They simply wouldn’t get married because they couldn’t afford it, like textile trader Yusuf Abdullahi, who had to give up getting married until he was 30, when Kano State, in northern Nigeria, financed and organized group weddings for 1,800 couples last weekend. Customary gifts for newlyweds were also provided by the state as part of efforts to enable the poorest to marry.
The groom: “I couldn’t get married even if I wanted to”
Yusuf was one of the grooms dressed in the traditional white robe and red cap who took advantage of the weekend ceremonies. “Life is really hard, that’s why I couldn’t get married, even if I wanted to,” he told AFP inside Kano’s central mosque, where he and dozens of other future husbands awaited the religious ceremony. The brides all wore a bright red veil over a long gown. Mass wedding rites were held in mosques across the state.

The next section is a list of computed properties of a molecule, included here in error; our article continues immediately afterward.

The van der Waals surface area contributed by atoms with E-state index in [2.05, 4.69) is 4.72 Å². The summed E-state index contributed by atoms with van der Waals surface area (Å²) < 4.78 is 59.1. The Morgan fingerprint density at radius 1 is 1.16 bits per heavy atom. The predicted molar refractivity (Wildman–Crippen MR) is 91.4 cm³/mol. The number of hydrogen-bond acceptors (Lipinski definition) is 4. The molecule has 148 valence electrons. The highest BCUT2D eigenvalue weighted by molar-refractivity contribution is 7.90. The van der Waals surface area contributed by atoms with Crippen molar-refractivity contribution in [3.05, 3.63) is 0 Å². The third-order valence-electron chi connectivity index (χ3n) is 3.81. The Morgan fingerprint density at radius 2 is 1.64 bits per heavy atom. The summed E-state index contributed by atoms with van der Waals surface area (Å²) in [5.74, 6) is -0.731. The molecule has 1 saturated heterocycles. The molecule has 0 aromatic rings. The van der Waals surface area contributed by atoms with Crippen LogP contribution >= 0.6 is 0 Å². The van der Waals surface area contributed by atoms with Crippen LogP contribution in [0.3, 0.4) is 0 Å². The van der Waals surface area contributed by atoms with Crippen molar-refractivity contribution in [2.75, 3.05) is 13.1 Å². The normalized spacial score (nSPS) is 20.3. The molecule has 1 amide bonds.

The Kano State initiative
Rising prices of fuel, housing, transport and food have pushed some Nigerians, most of whom live on less than $2 (1.90 euros) a day, deeper into poverty. And getting married can be expensive, as tradition requires the groom to pay a sum of money to the bride’s family, a barrier to marriage for some couples. Thus, the state government assumed the economic coverage and all the obligations foreseen for the wedding, giving the bride’s family 50,000 naira (about 61 euros), the furniture for the couple’s home and gifts of food, explained the governor of Kano Abba Kabir Yusuf. The government also granted 20,000 naira (about 25 euros) to each bride “as seed money to start small businesses”, a kind of dowry to help reduce their husbands’ financial burdens.